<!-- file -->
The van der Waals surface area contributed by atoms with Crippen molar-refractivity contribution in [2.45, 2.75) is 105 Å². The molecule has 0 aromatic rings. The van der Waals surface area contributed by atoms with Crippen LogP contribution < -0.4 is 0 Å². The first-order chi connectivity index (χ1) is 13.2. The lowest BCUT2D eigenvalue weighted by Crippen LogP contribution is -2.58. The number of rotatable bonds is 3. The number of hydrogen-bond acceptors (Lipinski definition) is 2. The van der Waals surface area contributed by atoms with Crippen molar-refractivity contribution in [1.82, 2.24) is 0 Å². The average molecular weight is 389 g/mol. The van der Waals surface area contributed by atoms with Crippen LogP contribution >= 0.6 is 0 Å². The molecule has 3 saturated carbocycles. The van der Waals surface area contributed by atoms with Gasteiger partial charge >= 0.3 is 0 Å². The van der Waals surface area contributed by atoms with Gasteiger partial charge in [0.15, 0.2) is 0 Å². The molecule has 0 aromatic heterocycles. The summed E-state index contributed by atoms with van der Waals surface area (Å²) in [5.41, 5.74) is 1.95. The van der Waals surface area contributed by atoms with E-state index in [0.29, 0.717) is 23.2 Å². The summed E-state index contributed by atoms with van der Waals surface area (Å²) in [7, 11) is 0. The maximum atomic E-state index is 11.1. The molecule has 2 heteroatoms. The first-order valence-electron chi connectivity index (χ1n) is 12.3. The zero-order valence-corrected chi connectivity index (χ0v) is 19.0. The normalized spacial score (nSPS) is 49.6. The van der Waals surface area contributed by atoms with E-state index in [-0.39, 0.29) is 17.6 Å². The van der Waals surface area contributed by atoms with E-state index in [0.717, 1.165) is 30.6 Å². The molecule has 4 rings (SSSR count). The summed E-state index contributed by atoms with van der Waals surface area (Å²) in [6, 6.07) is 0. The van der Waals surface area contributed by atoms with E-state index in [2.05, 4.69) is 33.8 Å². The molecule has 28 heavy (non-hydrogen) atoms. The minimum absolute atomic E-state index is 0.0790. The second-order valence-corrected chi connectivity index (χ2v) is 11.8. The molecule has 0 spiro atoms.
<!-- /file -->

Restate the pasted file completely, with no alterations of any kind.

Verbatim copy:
The van der Waals surface area contributed by atoms with Crippen molar-refractivity contribution in [2.45, 2.75) is 105 Å². The molecule has 0 aromatic rings. The van der Waals surface area contributed by atoms with Crippen LogP contribution < -0.4 is 0 Å². The first-order chi connectivity index (χ1) is 13.2. The lowest BCUT2D eigenvalue weighted by Crippen LogP contribution is -2.58. The number of rotatable bonds is 3. The number of hydrogen-bond acceptors (Lipinski definition) is 2. The van der Waals surface area contributed by atoms with Crippen molar-refractivity contribution in [1.82, 2.24) is 0 Å². The average molecular weight is 389 g/mol. The van der Waals surface area contributed by atoms with Crippen LogP contribution >= 0.6 is 0 Å². The molecule has 3 saturated carbocycles. The van der Waals surface area contributed by atoms with Gasteiger partial charge >= 0.3 is 0 Å². The van der Waals surface area contributed by atoms with Gasteiger partial charge in [0.15, 0.2) is 0 Å². The molecule has 0 aromatic heterocycles. The summed E-state index contributed by atoms with van der Waals surface area (Å²) in [5.41, 5.74) is 1.95. The van der Waals surface area contributed by atoms with E-state index in [0.29, 0.717) is 23.2 Å². The summed E-state index contributed by atoms with van der Waals surface area (Å²) in [7, 11) is 0. The maximum atomic E-state index is 11.1. The molecule has 2 heteroatoms. The first-order valence-electron chi connectivity index (χ1n) is 12.3. The zero-order valence-corrected chi connectivity index (χ0v) is 19.0. The normalized spacial score (nSPS) is 49.6. The van der Waals surface area contributed by atoms with E-state index in [-0.39, 0.29) is 17.6 Å². The van der Waals surface area contributed by atoms with E-state index in [0.717, 1.165) is 30.6 Å². The molecule has 4 rings (SSSR count). The summed E-state index contributed by atoms with van der Waals surface area (Å²) in [6, 6.07) is 0. The van der Waals surface area contributed by atoms with E-state index in [2.05, 4.69) is 33.8 Å². The molecule has 28 heavy (non-hydrogen) atoms. The minimum absolute atomic E-state index is 0.0790. The second-order valence-corrected chi connectivity index (χ2v) is 11.8. The molecule has 0 spiro atoms.